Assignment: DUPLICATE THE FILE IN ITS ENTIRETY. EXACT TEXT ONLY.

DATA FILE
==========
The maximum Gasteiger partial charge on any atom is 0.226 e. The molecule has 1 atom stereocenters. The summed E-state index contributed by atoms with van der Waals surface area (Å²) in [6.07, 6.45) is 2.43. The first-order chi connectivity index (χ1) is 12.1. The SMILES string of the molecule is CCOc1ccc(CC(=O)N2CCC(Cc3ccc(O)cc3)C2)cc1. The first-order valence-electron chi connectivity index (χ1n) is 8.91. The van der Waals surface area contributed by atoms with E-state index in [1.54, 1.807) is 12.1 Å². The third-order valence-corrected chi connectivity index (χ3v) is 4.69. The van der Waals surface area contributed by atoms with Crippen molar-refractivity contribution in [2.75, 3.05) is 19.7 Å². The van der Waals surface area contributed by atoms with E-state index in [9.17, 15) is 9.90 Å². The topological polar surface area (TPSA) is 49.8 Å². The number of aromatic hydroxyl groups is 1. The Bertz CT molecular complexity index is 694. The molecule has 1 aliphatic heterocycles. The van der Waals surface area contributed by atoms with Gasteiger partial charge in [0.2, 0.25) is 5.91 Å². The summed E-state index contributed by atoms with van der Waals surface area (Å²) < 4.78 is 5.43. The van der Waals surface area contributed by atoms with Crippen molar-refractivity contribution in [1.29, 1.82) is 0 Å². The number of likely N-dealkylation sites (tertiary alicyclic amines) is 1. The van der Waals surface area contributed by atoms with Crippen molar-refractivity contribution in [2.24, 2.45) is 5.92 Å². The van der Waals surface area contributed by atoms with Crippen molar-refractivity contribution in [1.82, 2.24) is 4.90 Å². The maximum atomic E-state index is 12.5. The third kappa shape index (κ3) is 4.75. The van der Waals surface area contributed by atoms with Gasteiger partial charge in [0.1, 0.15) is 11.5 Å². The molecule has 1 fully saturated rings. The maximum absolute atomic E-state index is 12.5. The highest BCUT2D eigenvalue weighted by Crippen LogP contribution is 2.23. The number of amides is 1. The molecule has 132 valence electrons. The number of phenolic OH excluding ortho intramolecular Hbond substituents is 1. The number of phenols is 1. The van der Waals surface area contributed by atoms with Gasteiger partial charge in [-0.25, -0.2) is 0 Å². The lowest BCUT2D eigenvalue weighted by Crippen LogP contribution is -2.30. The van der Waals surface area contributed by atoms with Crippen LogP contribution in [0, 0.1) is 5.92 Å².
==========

The maximum Gasteiger partial charge on any atom is 0.226 e. The molecule has 1 atom stereocenters. The summed E-state index contributed by atoms with van der Waals surface area (Å²) in [6.07, 6.45) is 2.43. The first-order chi connectivity index (χ1) is 12.1. The SMILES string of the molecule is CCOc1ccc(CC(=O)N2CCC(Cc3ccc(O)cc3)C2)cc1. The first-order valence-electron chi connectivity index (χ1n) is 8.91. The van der Waals surface area contributed by atoms with E-state index in [1.54, 1.807) is 12.1 Å². The third-order valence-corrected chi connectivity index (χ3v) is 4.69. The van der Waals surface area contributed by atoms with Crippen molar-refractivity contribution in [2.75, 3.05) is 19.7 Å². The van der Waals surface area contributed by atoms with E-state index in [9.17, 15) is 9.90 Å². The topological polar surface area (TPSA) is 49.8 Å². The number of aromatic hydroxyl groups is 1. The Bertz CT molecular complexity index is 694. The molecule has 1 aliphatic heterocycles. The van der Waals surface area contributed by atoms with Gasteiger partial charge in [0.2, 0.25) is 5.91 Å². The summed E-state index contributed by atoms with van der Waals surface area (Å²) < 4.78 is 5.43. The van der Waals surface area contributed by atoms with Crippen molar-refractivity contribution in [1.29, 1.82) is 0 Å². The number of likely N-dealkylation sites (tertiary alicyclic amines) is 1. The van der Waals surface area contributed by atoms with Crippen molar-refractivity contribution in [2.24, 2.45) is 5.92 Å². The van der Waals surface area contributed by atoms with Crippen molar-refractivity contribution in [1.82, 2.24) is 4.90 Å². The maximum atomic E-state index is 12.5. The third kappa shape index (κ3) is 4.75. The van der Waals surface area contributed by atoms with Gasteiger partial charge in [0.1, 0.15) is 11.5 Å². The molecule has 1 fully saturated rings. The maximum absolute atomic E-state index is 12.5. The highest BCUT2D eigenvalue weighted by Crippen LogP contribution is 2.23. The number of amides is 1. The molecule has 132 valence electrons. The number of phenolic OH excluding ortho intramolecular Hbond substituents is 1. The number of phenols is 1. The van der Waals surface area contributed by atoms with Gasteiger partial charge in [-0.25, -0.2) is 0 Å². The lowest BCUT2D eigenvalue weighted by Crippen LogP contribution is -2.30. The van der Waals surface area contributed by atoms with Crippen LogP contribution in [0, 0.1) is 5.92 Å².